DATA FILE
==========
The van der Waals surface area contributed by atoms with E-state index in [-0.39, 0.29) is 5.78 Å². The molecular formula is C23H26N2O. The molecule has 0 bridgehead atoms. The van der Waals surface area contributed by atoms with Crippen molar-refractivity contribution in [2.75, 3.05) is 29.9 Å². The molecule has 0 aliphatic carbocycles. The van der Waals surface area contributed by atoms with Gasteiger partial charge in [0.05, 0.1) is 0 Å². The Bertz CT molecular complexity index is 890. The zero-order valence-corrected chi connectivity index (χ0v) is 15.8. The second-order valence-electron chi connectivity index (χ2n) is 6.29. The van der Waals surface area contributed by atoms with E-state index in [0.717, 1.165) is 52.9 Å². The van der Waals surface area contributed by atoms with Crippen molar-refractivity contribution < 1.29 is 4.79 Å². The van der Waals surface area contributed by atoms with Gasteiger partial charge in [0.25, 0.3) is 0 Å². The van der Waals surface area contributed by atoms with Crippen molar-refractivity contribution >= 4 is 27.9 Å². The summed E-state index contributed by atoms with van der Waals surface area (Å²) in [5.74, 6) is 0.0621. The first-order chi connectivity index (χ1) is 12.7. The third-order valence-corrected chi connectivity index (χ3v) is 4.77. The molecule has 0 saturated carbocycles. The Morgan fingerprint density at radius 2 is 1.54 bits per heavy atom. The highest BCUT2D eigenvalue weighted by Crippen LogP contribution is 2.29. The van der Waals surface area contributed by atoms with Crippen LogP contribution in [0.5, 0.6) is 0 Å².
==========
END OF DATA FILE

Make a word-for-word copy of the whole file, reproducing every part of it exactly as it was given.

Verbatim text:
The van der Waals surface area contributed by atoms with E-state index in [-0.39, 0.29) is 5.78 Å². The molecular formula is C23H26N2O. The molecule has 0 bridgehead atoms. The van der Waals surface area contributed by atoms with Crippen molar-refractivity contribution in [2.75, 3.05) is 29.9 Å². The molecule has 0 aliphatic carbocycles. The van der Waals surface area contributed by atoms with Gasteiger partial charge in [0.05, 0.1) is 0 Å². The Bertz CT molecular complexity index is 890. The zero-order valence-corrected chi connectivity index (χ0v) is 15.8. The second-order valence-electron chi connectivity index (χ2n) is 6.29. The van der Waals surface area contributed by atoms with E-state index in [0.717, 1.165) is 52.9 Å². The van der Waals surface area contributed by atoms with Crippen molar-refractivity contribution < 1.29 is 4.79 Å². The van der Waals surface area contributed by atoms with Gasteiger partial charge in [0.25, 0.3) is 0 Å². The van der Waals surface area contributed by atoms with Crippen molar-refractivity contribution >= 4 is 27.9 Å². The summed E-state index contributed by atoms with van der Waals surface area (Å²) in [5.74, 6) is 0.0621. The first-order chi connectivity index (χ1) is 12.7. The third-order valence-corrected chi connectivity index (χ3v) is 4.77. The molecule has 0 saturated carbocycles. The Morgan fingerprint density at radius 2 is 1.54 bits per heavy atom. The highest BCUT2D eigenvalue weighted by Crippen LogP contribution is 2.29. The van der Waals surface area contributed by atoms with Crippen LogP contribution in [0.5, 0.6) is 0 Å².